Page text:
Part 2: Bowl cracking

Hi Everyone,

One of the bowls I made several weeks ago has developed cracking along one side of the bowl:

Working with green, unseasoned wood is always a crap shoot because of the drying of the wood.  As the fibers lose water they shrink in size and they also pull away from each other. Coupled with stresses in the wood blank that are caused by turning it into a circle, will cause distortion and at times cracks to appear.

As this crack goes through the wall of the bowl I'm going to have to do some serious first aid on it.
First of all, it will be turned down almost to it's final shape. Removing wood will relive some of the stress in the walls of the bowl. Secondly, it's going to need to be treated with a product called Pentacryl.

Pentacryl is a wood stabilizer that was developed by museum curators to treat and restore old pieces of furniture that will crack over time. It replaces the water in the wood fibers and reduces the amount of movement in the wood as it dries out over time. It's non-toxic and doesn't interfere with the making or finishing of the bowl. It's an excellent product and if you are a wood turner who is reading this I highly recommend it.

Here is the bowl after about 45 minutes worth of turning:

I turned both surfaces of the bowl. Here you can really see the crack. If you look very carefully you can see the crack is radiating from a small knot in the wood:

I'm going to treat the bowl with Pentacryl for the next several days and then place it back in the drying bags for a week or two. We'll see this bowl again. Keep your fingers crossed that this works.


Salad bowl out of cherry wood: Discussion and Plans

Hi Everyone,

I'm trying to clear out my turning schedule and so today I'm going to begin a salad bowl out of a solid block of cherry.

Cherry is a common domestic hardwood here in the US and most of the cherry that people see is in the form of kitchen cabinets, furniture, and wooden chests. It's usually stained a dark red but cherry's natural color varies from a golden pink to deeper brownish pinks. It's a closed cell wood and it's very easy to turn, especially if the wood is unseasoned. The one big problem with cherry is finishing it-it can be difficult to sand out scratches and if you don't you will be able to readily see them in the finished piece.

This bowl came from a wood supplier down in Florida and it was in absolutely perfect shape when it arrived. I'm making this bowl for a dear friend of mine who lives in Alabama and who long ago asked me for a salad bowl in a red-colored wood. I had the opportunity to acquire this bowl blank and I did so with this friend's request in mind.

So here we go:

Here is a photo of the bowl blank. It's 10 inches in diameter by 4 inches thick:

Since this blank is made from unseasoned wood, it's very heavy so until the weight of the bowl blank is reduced by turning, I'll turn it between centers for safety's sake:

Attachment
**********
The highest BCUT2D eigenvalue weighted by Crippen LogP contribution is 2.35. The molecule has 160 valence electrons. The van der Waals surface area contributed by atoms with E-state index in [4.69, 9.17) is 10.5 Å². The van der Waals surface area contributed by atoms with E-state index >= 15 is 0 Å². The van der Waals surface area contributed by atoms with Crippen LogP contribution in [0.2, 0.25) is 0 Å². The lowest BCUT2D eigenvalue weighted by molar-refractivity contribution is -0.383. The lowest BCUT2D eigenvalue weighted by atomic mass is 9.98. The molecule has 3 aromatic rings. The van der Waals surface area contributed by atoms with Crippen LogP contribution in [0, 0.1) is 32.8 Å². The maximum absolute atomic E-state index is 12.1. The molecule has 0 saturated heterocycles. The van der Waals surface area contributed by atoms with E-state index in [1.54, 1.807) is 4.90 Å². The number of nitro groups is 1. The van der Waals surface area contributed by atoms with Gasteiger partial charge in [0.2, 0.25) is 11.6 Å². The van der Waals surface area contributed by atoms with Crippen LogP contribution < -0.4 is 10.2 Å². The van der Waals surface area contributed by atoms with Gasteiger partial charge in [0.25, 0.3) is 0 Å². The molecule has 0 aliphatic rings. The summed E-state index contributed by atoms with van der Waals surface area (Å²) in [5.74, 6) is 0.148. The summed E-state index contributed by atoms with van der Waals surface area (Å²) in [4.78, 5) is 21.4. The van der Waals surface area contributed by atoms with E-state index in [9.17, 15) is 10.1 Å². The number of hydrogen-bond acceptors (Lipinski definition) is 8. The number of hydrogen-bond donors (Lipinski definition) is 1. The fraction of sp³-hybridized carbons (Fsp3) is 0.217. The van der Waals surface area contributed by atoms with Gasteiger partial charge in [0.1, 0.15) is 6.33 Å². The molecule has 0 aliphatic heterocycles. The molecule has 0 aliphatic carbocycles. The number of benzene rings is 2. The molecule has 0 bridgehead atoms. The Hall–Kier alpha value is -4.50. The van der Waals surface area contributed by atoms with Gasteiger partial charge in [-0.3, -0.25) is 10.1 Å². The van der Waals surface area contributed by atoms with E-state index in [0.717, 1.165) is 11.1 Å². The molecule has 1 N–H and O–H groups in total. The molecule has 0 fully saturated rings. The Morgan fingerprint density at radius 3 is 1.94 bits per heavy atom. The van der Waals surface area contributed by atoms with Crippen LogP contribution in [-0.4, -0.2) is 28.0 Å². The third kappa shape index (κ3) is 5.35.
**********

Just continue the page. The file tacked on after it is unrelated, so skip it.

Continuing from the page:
Here you can see the long strips of cherry wood coming off the surface of the bowl. This is a characteristic of unseasoned wood:

Here we are about 5 minuted into the turning:

This is about 15 minutes into the turning. If you look closely there are two lines on the bottom of the bowl. I'm going to be removing that so the bowl will have a foot:

Here you can see the foot taking shape:

This is a side view of the bowl. It has a squarish-shape. I'm going to turn the bowl so it is more rounded so I'm going to turn the surface in a line from the rim (left) to the foot (right):

Here is the bowl about 10 minutes later:

This is the underside of the bowl. I've cut a tenon into the bottom-this is where the bowl will be attached to the lathe when I turn it over for hollowing:

Here is the bowl with a completed foot and sides-note the pink color. Time to turn it over for hollowing:

Now I've flipped the bowl blank over and I'm going to hollow it out.  This photo shows the center being removed. I do that to establish the depth of the bowl and to make cutting the center easier  to do:

Here are two photos of the bowl:

Now since this is unseasoned wood, it is really, really damp. I've had it spraying me with water all day long and it has a very sweet scent to it. But this also means the fibers can tear and if you look carefully at this closeup shot you can see some of the fibers have torn-they look shaggy.  This bowl is going to go straight into the drying bag for month and we'll take another look at it at the end of July.

As for the basswood platter from yesterday-I have it 3 coats of lacquer and then buffed it and it came out great. Unfortunately the center fibers tore while turning so rather than leave a jagged hole in the center I inlaid a piece of jade into the center. Here is a photo of the completed piece:

I'm going to experiment with this piece so you will be seeing it again soon.

My next posting discusses a bowl that I turned about 3 weeks ago and it's developed some bad cracking. So join me for part two shortly.


Tuesday, June 19, 2012

Mother in law computer table

Here are the photos of the computer table I made for my mother in law:

This photo shows the table with the book stand and the printer box:

And here it is a la mother in law stuff:

Another project under the belt.

On a drastic note: we must have dozens of trees down after last night's storm including my favorite birch tree about a mile from my place.  And the bad news is we're scheduled for more rain tonight and over the next several days.

I'm going to really miss that birch tree this fall...sigh...


Bad storms, mother in law table, and experimental work

Hi Everyone,
I apologize for not getting back to you last week. I've been working on a computer table and accessories for my mother in law who needed a larger table to do her computer stuff on. I'll post photos of that tomorrow when I have more photos to show you.

We have had a number of very strong storms pass through our area the past several weeks and last night's storm was a real doozy. We had heavy rain coupled with strong winds and that caused a number of trees in our area  to fall down. My area in particular had a lot of trees down this morning and a neighbor of mine wound up with her front yard tree falling down across her driveway. Here are some photos: